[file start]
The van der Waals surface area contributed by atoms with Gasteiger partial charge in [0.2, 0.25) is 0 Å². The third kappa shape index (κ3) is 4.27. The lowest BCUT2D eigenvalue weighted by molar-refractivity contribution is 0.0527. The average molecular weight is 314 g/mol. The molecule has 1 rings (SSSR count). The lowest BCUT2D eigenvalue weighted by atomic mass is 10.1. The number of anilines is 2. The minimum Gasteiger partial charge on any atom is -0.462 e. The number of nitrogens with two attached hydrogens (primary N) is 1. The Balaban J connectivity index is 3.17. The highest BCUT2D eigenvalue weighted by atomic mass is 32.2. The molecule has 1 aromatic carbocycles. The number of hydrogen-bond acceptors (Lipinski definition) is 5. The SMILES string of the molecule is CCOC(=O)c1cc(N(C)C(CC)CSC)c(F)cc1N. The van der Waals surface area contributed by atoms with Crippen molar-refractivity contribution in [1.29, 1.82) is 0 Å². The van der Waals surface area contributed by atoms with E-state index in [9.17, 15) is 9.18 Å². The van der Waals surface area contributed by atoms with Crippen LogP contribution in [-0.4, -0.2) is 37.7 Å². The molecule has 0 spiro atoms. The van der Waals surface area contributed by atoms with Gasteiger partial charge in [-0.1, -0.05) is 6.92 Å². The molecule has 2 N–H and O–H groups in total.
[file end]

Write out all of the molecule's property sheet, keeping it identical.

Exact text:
The van der Waals surface area contributed by atoms with Gasteiger partial charge in [0.2, 0.25) is 0 Å². The third kappa shape index (κ3) is 4.27. The lowest BCUT2D eigenvalue weighted by molar-refractivity contribution is 0.0527. The average molecular weight is 314 g/mol. The molecule has 1 rings (SSSR count). The lowest BCUT2D eigenvalue weighted by atomic mass is 10.1. The number of anilines is 2. The minimum Gasteiger partial charge on any atom is -0.462 e. The number of nitrogens with two attached hydrogens (primary N) is 1. The Balaban J connectivity index is 3.17. The highest BCUT2D eigenvalue weighted by atomic mass is 32.2. The molecule has 1 aromatic carbocycles. The number of hydrogen-bond acceptors (Lipinski definition) is 5. The SMILES string of the molecule is CCOC(=O)c1cc(N(C)C(CC)CSC)c(F)cc1N. The van der Waals surface area contributed by atoms with Crippen molar-refractivity contribution in [1.29, 1.82) is 0 Å². The van der Waals surface area contributed by atoms with E-state index in [9.17, 15) is 9.18 Å². The van der Waals surface area contributed by atoms with Crippen LogP contribution in [-0.4, -0.2) is 37.7 Å². The molecule has 0 spiro atoms. The van der Waals surface area contributed by atoms with Gasteiger partial charge in [-0.1, -0.05) is 6.92 Å². The molecule has 2 N–H and O–H groups in total.